Attribution, already a challenge, will become exponentially more difficult with the growing data privacy war.
Smart speakers and voice search will continue to gain and become a more natural part of how content is discovered.
The metaverse, which will have its first mainstream adoption in 2022 with Meta (formerly Facebook) making it a North Star and having early adoption from major brands including Nike.
Success in the next year will require focusing internally and not externally. It’s no longer viable or responsible to take a passive role in customer acquisition. The most successful companies create an acquisition ecosystem that drives constant growth irrespective of external forces or factors.
Here are five ways to create an acquisition ecosystem that is impervious to the inevitable changes that are coming:
Talk to your customers
It sounds obvious, but almost no one does it. To truly understand customers, you have to actually talk to them. This requires a conversation—not a survey or a focus group. Even talking to just a handful of customers can give you priceless information and insights about who they are, how they think and their decision-making process.
You should talk to customers regularly so that you can stop breathing your own exhaust and keep an eye on what’s coming around the corner.
Data is the guiding light of all marketing, which means you need to be gathering it. The right data will allow you to understand who customers are, where they are coming from and where they have been. Collecting and analyzing actionable data can highlight bottlenecks and opportunities and highlight where to focus to have the most significant impact.
Don’t overcomplicate data strategy. Figure out what questions you want to answer, the data you need to answer them and then find a way to get it.
For example, adding a one-question survey after a customer purchases to ask, “How did you hear about us?” with options of different channels to choose from, is a simple yet effective way to collect attribution information.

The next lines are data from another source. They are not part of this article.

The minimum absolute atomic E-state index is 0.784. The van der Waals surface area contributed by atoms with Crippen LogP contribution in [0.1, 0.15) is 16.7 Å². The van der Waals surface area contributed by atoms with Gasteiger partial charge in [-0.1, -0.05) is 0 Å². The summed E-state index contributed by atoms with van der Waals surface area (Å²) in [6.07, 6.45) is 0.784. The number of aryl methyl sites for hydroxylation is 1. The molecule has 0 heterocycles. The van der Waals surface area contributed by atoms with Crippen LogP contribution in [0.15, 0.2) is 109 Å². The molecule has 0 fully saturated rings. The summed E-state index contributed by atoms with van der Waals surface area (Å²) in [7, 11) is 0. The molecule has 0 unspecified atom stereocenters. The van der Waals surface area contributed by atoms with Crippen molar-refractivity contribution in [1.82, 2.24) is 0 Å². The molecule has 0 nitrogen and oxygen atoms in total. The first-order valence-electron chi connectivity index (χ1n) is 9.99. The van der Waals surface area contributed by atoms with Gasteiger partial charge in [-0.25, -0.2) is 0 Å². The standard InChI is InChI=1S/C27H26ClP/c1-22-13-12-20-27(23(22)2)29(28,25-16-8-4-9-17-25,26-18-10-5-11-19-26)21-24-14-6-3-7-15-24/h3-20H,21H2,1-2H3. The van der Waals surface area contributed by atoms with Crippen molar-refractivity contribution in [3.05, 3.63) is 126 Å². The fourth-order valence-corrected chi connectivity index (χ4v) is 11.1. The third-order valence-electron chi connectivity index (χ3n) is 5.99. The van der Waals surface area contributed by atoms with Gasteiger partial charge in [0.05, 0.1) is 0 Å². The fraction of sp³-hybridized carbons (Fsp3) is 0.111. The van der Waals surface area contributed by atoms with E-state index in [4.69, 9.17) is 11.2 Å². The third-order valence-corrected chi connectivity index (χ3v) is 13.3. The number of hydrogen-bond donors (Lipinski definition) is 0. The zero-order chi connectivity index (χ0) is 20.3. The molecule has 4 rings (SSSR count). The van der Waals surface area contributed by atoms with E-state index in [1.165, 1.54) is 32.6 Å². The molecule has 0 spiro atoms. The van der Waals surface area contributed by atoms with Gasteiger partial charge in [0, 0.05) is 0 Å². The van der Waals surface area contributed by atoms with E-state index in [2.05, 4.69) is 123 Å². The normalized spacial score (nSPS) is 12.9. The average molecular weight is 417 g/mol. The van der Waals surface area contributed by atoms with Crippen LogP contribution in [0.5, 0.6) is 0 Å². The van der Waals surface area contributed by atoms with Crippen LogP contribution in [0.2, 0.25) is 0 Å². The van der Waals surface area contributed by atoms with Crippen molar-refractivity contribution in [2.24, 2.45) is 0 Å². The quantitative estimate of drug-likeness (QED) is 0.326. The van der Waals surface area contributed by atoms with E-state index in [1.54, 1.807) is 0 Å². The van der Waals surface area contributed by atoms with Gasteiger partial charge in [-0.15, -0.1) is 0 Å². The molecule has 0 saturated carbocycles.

Segment your customers
Your customers are not all the same, so don’t treat them like they are. Find the groups of customers who have similar behavior and needs and create a handful of segments of them.
For example, some customers might find your business after researching online and need more information or have questions. Other customers might have come from a referral and be more primed to purchase without delay. Segment your customers in this way so that you can align your marketing efforts with each customer segment.
Brands with multiple categories or products will likely need to create more segments, but that doesn’t necessarily mean one segment for every product or category. Logically group customers into segments based on their goals and decision-making process.
Identify the journeys
Now you can identify the unique journey for each segment because these customers have a different set of needs and a different decision-making process than the other segments.
Identifying the journey for each segment is the most important part and the most difficult for many organizations. Map out where customers are coming from, the steps they take along their journey and the touchpoints they have with your brand. Then you can examine their experience, uncover roadblocks, and discover how you can engage or influence them along the way.
Align your efforts
Now you can align your marketing efforts with each step in the customer journeys to ensure the highest chance of success. You will find that some of your existing efforts are not aligned and need to be adjusted. You’ll also discover gaps to resolve which may require new marketing initiatives.
Take this opportunity to consolidate your efforts where possible and to align your teams and your marketing to make it more impactful. Seeing the big picture and connecting the dots across the entire marketing organization is extremely powerful and the key to creating an acquisition ecosystem.
Marketing will continue to shift and evolve, with more unexpected disruptions coming next year. Focus internally on what you can control rather than focusing on external factors. Don’t be distracted by the volatility and onslaught of industry changes. Instead, be ruthlessly focused on the customer—because whoever is closest to to the customer wins.
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